Student performer spreads joy through music

After four months of being unable to play, Nolan Lortz is back to his regular performances on the corner of Liacouras and Polett walks.

Nolan Lortz can often be seen playing the hand pan at the corner of Liacouras and Polett walks. | NATE PULLANO / THE TEMPLE NEWS

Growing up, Nolan Lortz developed a love for music because it gave him the opportunity to express himself without being hindered by his speech impediment.

“It always felt like music was a good avenue for me to show my skills, show my work ethic, or just being able to just tune out to the rest of the world and just play without having to worry about having to speak at all,” said Lortz, a sophomore psychology major.

Although Lortz did not pursue music as a career, he can be found playing his hand pan on the corner of Liacouras and Polett Walks because of its central location. Last week, he was able to perform outside for the first time since November after bad weather, a head injury and a damaged instrument made it difficult for him to play.

Lortz’s return to his outdoor performances made him realize how much he missed being able to play during the winter.

“I think I went on like a Monday or something, and just being able to be like ‘Oh my god I forgot, oh my god this is so much fun,’ and just being like ‘Oh I missed this so much,’ oh my god it was great,” Lortz said. 

Lortz began playing the hand pan in April 2021 and immediately fell in love with it because it was a unique instrument for him to learn without much pressure associated with playing. 

Although he was nervous to begin performing in public, his fears quickly faded once he started playing.

“I just told myself like ‘Do it for like 15 minutes and it doesn’t go well just walk away and people will forget that it ever happened like two minutes after they see you it’s not that big of a deal,’ so I got up there and I did it,” Lortz said.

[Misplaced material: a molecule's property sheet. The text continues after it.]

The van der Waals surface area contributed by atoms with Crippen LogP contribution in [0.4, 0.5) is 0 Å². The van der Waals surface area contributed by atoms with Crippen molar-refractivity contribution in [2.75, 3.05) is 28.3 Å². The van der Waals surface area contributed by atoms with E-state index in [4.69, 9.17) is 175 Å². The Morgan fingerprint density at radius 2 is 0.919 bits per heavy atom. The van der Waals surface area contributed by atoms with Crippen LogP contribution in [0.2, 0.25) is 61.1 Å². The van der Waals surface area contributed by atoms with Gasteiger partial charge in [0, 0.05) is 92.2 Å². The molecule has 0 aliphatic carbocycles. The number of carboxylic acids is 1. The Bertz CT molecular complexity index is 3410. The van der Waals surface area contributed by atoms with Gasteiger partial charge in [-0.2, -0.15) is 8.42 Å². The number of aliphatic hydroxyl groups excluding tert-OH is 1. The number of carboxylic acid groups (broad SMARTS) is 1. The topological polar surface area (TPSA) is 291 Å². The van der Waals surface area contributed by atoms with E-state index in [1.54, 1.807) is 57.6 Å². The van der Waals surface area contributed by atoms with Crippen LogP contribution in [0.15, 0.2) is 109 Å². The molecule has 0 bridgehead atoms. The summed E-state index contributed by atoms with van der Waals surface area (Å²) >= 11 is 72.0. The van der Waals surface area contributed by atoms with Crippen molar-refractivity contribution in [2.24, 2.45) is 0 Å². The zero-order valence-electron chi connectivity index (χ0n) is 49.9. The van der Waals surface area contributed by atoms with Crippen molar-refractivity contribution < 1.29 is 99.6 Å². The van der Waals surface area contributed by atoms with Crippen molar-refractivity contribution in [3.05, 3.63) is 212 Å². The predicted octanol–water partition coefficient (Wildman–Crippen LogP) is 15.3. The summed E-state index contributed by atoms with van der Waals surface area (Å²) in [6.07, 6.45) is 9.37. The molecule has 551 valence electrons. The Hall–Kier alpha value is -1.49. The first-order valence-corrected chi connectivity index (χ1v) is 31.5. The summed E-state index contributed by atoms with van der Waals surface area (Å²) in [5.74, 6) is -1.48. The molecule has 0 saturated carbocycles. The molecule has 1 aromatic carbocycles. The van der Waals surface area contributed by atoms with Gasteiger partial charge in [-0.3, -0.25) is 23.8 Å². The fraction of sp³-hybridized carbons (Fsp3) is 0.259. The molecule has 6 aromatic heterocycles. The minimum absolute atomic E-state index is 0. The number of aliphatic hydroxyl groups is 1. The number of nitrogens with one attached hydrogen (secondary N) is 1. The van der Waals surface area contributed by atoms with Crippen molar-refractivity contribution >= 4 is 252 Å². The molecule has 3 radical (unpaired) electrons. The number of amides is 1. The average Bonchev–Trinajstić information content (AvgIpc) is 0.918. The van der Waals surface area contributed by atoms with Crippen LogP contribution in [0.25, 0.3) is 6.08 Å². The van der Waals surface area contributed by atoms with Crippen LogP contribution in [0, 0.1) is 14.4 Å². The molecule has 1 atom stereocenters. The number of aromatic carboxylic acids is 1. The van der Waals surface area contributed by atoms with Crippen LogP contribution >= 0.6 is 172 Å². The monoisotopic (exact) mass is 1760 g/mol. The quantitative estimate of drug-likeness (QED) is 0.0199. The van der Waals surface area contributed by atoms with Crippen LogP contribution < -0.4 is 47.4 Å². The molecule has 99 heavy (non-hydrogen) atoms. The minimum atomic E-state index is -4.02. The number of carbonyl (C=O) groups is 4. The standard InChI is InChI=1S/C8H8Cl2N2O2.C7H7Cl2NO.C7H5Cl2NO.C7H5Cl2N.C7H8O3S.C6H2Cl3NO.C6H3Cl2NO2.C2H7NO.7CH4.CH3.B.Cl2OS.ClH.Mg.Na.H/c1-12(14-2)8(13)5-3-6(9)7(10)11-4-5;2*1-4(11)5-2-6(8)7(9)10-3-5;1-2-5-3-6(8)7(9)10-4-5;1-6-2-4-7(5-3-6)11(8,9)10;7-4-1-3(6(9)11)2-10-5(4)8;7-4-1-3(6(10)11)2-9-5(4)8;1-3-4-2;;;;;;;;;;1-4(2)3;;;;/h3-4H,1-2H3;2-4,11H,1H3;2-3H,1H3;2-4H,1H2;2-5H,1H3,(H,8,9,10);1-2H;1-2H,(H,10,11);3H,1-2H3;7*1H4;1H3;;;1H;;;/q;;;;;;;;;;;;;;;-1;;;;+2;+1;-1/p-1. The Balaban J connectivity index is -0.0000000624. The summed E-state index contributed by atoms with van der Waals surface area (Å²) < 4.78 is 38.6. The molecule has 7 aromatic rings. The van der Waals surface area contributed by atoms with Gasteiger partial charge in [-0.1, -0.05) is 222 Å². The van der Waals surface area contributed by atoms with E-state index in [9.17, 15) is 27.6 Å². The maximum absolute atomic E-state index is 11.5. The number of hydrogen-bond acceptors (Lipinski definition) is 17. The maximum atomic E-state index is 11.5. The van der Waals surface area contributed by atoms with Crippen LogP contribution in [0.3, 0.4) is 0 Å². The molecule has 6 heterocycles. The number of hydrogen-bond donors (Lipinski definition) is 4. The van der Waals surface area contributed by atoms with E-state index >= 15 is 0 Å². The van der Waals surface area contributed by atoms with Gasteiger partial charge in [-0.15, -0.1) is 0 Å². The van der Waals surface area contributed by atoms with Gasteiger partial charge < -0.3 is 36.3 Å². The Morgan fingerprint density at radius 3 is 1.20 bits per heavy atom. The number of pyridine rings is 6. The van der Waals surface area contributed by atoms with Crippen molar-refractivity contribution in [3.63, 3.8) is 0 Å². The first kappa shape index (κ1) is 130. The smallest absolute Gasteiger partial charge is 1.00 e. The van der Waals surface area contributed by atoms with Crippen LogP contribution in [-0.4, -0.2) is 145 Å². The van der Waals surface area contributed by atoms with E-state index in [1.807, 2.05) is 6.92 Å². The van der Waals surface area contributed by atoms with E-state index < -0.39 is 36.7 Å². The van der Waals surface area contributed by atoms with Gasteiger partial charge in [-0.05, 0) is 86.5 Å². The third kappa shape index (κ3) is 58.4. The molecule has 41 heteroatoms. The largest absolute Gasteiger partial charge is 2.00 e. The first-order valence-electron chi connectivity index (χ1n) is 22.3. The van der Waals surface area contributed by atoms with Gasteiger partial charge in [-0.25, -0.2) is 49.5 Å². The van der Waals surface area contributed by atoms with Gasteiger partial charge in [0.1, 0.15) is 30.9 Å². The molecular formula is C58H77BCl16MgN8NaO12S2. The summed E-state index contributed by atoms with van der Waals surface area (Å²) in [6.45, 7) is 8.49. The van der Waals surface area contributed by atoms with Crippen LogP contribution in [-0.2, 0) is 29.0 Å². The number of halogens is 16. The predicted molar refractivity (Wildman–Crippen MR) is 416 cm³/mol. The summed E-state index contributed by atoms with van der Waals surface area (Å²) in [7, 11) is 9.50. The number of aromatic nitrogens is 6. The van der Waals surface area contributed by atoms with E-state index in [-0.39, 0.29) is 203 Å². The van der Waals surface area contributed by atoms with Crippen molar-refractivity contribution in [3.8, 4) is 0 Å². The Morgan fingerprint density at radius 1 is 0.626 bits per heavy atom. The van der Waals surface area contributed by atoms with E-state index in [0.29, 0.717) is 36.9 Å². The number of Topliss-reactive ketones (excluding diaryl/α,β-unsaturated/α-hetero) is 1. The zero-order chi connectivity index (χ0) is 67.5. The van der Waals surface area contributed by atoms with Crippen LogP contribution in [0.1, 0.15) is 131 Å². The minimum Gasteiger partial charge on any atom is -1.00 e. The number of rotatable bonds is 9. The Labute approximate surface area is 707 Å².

He played for three hours straight the first time he performed on campus, and has tried to perform two to three times a week since then.  

Students like Anglin Hebert have noticed Lortz’s presence on campus and look forward to hearing him play.

“We see him a lot walking to class and it always brightens our day when we see him and hear him playing,” said Hebert, a freshman speech, language and hearing science major.

Although Lortz began his performances as a way to practice for himself, knowing his playing resonates with students has helped him become more comfortable with performing.

“The best compliment that I ever get is seeing someone walk by and they have their headphones in and they take out take out their one earbud or whatever just like listen to me play on like, wow, you stopped the song that you’re probably like liking just to listen to me like that alone is like the biggest honor like ever,” Lortz said.

Lortz has recently explored working with organizations on campus, like the Student Organization for Caribbean Awareness at Temple University and Alpha Xi Delta, to lead meditations, which he became interested in because of the spiritual aspect of hand pan music. Lortz also plans to do a percussion duet next academic year with his friend and roommate, Elijah Nice. 

Nice and Lortz performed together in Mt. Lebanon High School’s percussion section, and the pair looks forward to working together again for this project. 

“Nolan’s, a big, like jokester, like he makes jokes all the time, he has a lot of fun, pretty much anything that he’s involved in is probably going to be a lot of fun,” said Nice, a sophomore performance major. 

Throughout high school, Lortz was active in his school’s band and often acted as a teaching assistant for the younger students. 

“When he walked into the second rehearsal, like 16 freshmen just started shouting his name like he was like a hero to them,” said Jason Miller, the percussion director of Lortz’s high school.

Lortz had an exceptional work ethic during his time working in high school, Miller said.

“I’ve had plenty of great players, I’ve had plenty of kids that are nice, but he was like a total package, he was just really, really helpful with other students, a really outgoing friendly guy, and really welcoming, no ego to speak of,” Miller said.

The attention Lortz has received from his performances has helped him feel more comfortable about his speech impediment because he realized what he can achieve with his stutter, he said.

Lortz plans to continue his on campus performances and is interested in combining his love of music with his studies in psychology. 

“Because I’m pursuing a psychology degree, too, and just being able to like, bring about my personal experiences with having a stutter and how I pretty much overcame that to, with my love for music, with also my career path, I think it’s just like a perfect trifold kind of marriage there,” Lortz said.

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